This Jesus knows the divine is all-present, that the flow of Spirit sustains everything, that there’s always enough.
How to capture this inner truth in stories? A huge crowd, fed, with left-overs. A leper healed. A poor woman looking for love or a livelihood, taken in adultery or prostitution, forgiven — and no one to say “But wait!” or argue the letter of the law with the Rabbi with the shining eyes. The accusing crowd, unsettled, disperses.
The hick Rabbi, dying a criminal’s death on the cross, thieves and murderers on both sides pf him, gasping as he asks God to forgive those who nailed him up to die a slow death. The palpable sense of his presence after his death.
His consciousness rising and falling in its breadth of awareness of its own divine potential, its union with all things, its kinship with mustard seeds, with the birds of heaven and the foxes of earth and trees that clap their hands. What could be more human? What could be more Druidic?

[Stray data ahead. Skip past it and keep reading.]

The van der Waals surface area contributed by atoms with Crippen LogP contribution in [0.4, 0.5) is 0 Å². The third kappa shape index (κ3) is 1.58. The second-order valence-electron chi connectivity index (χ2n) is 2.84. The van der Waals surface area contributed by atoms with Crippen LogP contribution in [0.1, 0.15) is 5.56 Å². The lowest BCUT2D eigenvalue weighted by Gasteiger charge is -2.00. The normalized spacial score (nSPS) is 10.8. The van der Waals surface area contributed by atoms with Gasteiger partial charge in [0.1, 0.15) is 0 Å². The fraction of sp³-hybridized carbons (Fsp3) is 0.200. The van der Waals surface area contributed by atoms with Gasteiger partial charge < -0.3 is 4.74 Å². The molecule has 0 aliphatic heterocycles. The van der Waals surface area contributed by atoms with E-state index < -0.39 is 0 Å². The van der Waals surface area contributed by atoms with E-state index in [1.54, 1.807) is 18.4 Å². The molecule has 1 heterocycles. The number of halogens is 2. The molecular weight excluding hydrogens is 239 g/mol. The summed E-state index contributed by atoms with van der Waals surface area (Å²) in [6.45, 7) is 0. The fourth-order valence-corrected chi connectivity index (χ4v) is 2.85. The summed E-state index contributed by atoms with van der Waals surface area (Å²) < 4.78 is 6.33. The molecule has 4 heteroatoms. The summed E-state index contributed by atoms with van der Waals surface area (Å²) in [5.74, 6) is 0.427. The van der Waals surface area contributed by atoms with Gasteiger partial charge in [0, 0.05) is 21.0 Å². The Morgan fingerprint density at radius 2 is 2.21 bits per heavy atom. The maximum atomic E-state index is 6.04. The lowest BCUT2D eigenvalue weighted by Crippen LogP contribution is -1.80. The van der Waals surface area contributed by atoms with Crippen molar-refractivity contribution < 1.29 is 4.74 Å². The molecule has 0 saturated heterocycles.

The world has three levels: heaven, earth and hell. The leaven is divided into three portions and hidden for a time. All things will be revealed. The divine is both different and the same, yesterday, today and forever. Ask, seek, knock. Druidic triads everywhere, once we start looking. No, the carpenter’s son wasn’t necessarily a Druid. No, Jesus maybe didn’t “in ancient time walk upon on England’s mountains green,” as Blake imagines it in his poem “Jerusalem.” Another story to convey the sense of the divine, here. No reason to claim kinship where it doesn’t exist. But every reason to celebrate links and commonalities and similar wisdom, wherever, whenever they appear.
A man who touches the divine and tries to express it in a culture steeped in a monotheistic tradition of necessity will draw on monotheist images and tropes. How else to express his sense of profound communion, except by an image of a family, father and children? How else to communicate the sense of despair and agony of being cut off from every hope and healing, except by images of lasting hell? How else to convey the divine promise rich inside every breathing moment, except by saying something like It’s the Father’s good pleasure to give you the Kingdom?
The gift, already given, given every day, dawn, noon and sunset. The divine never offers less than all. We strain to catch and carry the ocean in a coffee mug. We gaze at dawn and can never hold all that light. We go for water, and it changes to wine, intoxicatingly alive. Each spring, the world practices resurrection. And yes, even the rocks are singing.
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Updated/edited 2 February 2014